NEW YORK (CBSNewYork) -- The latest poll finds nearly half of Americans agree with the views of the Occupy Wall Street movement.
The CBS News/New York Times Poll released Tuesday found 43 percent agreed with demonstration, 27 percent disagreed and 30 percent said they were unsure.
Surveys Director Sarah Dutton says the poll also asked how people feel about the distribution of wealth in America.
"Sixty-six percent Americans, two out of three, think that the distribution of money and wealth in America should be more evenly divided. Just 26 percent think that the money and wealth in this country is distributed fairly," Dutton told WCBS 880. "So clearly Americans think there is an unequal distribution of wealth in this country and that it should be fairer."
Whether you agree with the movement or not, many residents living near Zuccotti Park have had enough with the noise, trash and other issues in the neighborhood.
LISTEN: WCBS 880's Paul Murnane reports
That's why Tuesday night, a lower Manhattan community board passed a resolution that would limit group chanting, drumming and other loud noises to two hours during the day.
Protestors have agreed to the new rules.
Many residents in the area have been trying to work with Occupy Wall Street representatives to come up with some sort of compromise in the neighborhood.
"There is drumming. There are trumpets. There are bugles. There are tambourines. There's yelling and shouting and chanting late into the night," resident Ro Sheffe said.
Another concern of those who live or work in the area is where protesters use the bathroom. John Tuttle works a few blocks away and said some of their behavior has become a health hazard.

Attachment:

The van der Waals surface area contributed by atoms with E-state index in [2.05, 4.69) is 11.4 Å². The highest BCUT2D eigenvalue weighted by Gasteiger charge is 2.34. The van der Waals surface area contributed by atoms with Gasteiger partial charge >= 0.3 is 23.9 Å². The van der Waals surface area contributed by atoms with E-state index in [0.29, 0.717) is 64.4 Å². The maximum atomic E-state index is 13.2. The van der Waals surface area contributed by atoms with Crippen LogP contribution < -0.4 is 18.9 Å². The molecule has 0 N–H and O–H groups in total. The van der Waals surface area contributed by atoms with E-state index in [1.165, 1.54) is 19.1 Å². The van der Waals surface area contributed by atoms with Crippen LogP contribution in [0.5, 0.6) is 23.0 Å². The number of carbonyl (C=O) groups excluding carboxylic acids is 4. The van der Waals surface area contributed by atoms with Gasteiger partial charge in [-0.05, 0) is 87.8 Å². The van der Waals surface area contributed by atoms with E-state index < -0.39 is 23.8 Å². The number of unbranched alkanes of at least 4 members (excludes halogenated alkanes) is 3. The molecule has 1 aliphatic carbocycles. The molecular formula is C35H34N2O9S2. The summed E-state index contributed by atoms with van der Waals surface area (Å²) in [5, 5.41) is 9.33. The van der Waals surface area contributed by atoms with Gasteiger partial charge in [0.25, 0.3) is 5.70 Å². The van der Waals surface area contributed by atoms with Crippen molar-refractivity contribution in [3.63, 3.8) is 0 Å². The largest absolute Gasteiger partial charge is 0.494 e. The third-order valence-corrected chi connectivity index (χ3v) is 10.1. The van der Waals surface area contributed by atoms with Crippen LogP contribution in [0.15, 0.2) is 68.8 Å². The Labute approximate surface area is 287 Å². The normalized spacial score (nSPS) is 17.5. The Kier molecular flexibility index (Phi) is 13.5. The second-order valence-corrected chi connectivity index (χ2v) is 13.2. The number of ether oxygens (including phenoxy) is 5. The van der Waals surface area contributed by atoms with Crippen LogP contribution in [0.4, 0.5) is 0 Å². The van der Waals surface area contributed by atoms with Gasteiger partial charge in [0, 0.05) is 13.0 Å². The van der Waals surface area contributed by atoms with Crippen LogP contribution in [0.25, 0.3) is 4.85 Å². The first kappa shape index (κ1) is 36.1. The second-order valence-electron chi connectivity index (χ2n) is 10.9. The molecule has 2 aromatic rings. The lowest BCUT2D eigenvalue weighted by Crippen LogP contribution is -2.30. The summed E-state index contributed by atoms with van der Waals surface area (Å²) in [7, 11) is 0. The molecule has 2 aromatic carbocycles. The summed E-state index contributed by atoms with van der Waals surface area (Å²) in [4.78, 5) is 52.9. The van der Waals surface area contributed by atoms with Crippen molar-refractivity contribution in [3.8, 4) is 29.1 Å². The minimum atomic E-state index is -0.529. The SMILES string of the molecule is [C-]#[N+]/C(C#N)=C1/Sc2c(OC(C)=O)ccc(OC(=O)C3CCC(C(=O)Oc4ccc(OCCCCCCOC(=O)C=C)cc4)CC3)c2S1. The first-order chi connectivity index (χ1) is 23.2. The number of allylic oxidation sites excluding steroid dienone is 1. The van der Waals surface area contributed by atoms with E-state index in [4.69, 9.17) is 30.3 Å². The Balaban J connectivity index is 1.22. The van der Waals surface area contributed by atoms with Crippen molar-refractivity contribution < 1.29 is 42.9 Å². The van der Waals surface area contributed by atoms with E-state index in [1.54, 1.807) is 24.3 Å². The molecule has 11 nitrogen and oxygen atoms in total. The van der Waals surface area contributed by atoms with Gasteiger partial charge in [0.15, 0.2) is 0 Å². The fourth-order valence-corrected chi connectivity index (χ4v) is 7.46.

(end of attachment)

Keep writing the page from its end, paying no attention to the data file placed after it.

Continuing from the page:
"I saw a gentleman who was actually using Tupperware containers to urinate in. He actually was dumping it in the street," Tuttle said.
The new resolution also calls for portable bathrooms to be set up off site.
Also of concern for those who live and work in the area is the number of police barricades that make it difficult to get around.
"We're urging the NYPD to remove a lot of these barricades," said Chair of Community Board 1 Julie Menin. "The NYPD has put barricades that are basically blocking access for residents and businesses and people just walking around the neighborhood and we don't see the need to have this many barricades."
Last week, demonstrators said they were planning on instituting a "good neighbor policy" as well.
Mayor Michael Bloomberg said Wednesday that the protest in Zuccotti Park has had an impact on the city.
"It is overtime for the police department, it is disruption to businesses in the area, it is good or bad for the city's reputation," he said.
Meanwhile, protesters will be on the move again Wednesday.
According to their website, a rally and march planned for Wednesday afternoon and evening will target the health insurance industry.
Organizers are also calling on the public to come and speak out about their "personal struggles with our healthcare system."
It's set to kick off at Empire Blue Cross/Blue Shield across the street from Zuccotti Park.
The march will then head to WellCare on 5th Avenue before ending at St. Vincent's Hospital in Greenwich Village.
St. Vincent's filed for bankruptcy before closing in April of last year.
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